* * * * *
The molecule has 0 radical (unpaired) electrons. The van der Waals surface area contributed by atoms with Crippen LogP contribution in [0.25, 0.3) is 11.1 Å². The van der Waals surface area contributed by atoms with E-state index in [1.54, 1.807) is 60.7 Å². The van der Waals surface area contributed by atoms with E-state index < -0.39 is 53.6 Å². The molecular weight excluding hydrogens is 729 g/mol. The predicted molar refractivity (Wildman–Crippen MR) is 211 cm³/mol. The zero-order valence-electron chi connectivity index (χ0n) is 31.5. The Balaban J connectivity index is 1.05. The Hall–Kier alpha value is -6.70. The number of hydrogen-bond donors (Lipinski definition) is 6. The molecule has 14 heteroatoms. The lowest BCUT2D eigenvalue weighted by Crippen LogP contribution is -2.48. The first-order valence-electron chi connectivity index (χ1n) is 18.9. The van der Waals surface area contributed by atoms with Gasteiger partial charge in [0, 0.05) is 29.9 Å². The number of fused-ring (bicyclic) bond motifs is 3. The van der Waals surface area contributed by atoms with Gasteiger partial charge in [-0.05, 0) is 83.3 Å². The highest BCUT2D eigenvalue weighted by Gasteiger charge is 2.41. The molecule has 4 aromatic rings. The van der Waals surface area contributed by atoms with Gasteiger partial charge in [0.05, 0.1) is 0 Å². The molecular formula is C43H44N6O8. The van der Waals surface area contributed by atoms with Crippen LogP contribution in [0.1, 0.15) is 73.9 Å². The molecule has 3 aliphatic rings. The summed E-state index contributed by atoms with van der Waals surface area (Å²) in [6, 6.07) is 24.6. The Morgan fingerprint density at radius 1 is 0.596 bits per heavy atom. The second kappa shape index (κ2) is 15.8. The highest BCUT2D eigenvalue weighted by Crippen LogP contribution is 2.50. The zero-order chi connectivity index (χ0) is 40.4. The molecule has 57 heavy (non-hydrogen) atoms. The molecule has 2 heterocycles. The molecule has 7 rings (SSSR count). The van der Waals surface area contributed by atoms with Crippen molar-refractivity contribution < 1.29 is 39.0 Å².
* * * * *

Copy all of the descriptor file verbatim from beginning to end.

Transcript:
The molecule has 0 radical (unpaired) electrons. The van der Waals surface area contributed by atoms with Crippen LogP contribution in [0.25, 0.3) is 11.1 Å². The van der Waals surface area contributed by atoms with E-state index in [1.54, 1.807) is 60.7 Å². The van der Waals surface area contributed by atoms with E-state index < -0.39 is 53.6 Å². The molecular weight excluding hydrogens is 729 g/mol. The predicted molar refractivity (Wildman–Crippen MR) is 211 cm³/mol. The zero-order valence-electron chi connectivity index (χ0n) is 31.5. The Balaban J connectivity index is 1.05. The Hall–Kier alpha value is -6.70. The number of hydrogen-bond donors (Lipinski definition) is 6. The molecule has 14 heteroatoms. The lowest BCUT2D eigenvalue weighted by Crippen LogP contribution is -2.48. The first-order valence-electron chi connectivity index (χ1n) is 18.9. The van der Waals surface area contributed by atoms with Gasteiger partial charge in [0, 0.05) is 29.9 Å². The number of fused-ring (bicyclic) bond motifs is 3. The van der Waals surface area contributed by atoms with Gasteiger partial charge in [-0.05, 0) is 83.3 Å². The highest BCUT2D eigenvalue weighted by Gasteiger charge is 2.41. The molecule has 4 aromatic rings. The van der Waals surface area contributed by atoms with Gasteiger partial charge in [0.05, 0.1) is 0 Å². The molecular formula is C43H44N6O8. The van der Waals surface area contributed by atoms with Crippen LogP contribution in [0.1, 0.15) is 73.9 Å². The molecule has 3 aliphatic rings. The summed E-state index contributed by atoms with van der Waals surface area (Å²) in [6, 6.07) is 24.6. The Morgan fingerprint density at radius 1 is 0.596 bits per heavy atom. The second kappa shape index (κ2) is 15.8. The highest BCUT2D eigenvalue weighted by Crippen LogP contribution is 2.50. The zero-order chi connectivity index (χ0) is 40.4. The molecule has 57 heavy (non-hydrogen) atoms. The molecule has 2 heterocycles. The molecule has 7 rings (SSSR count). The van der Waals surface area contributed by atoms with Crippen molar-refractivity contribution < 1.29 is 39.0 Å².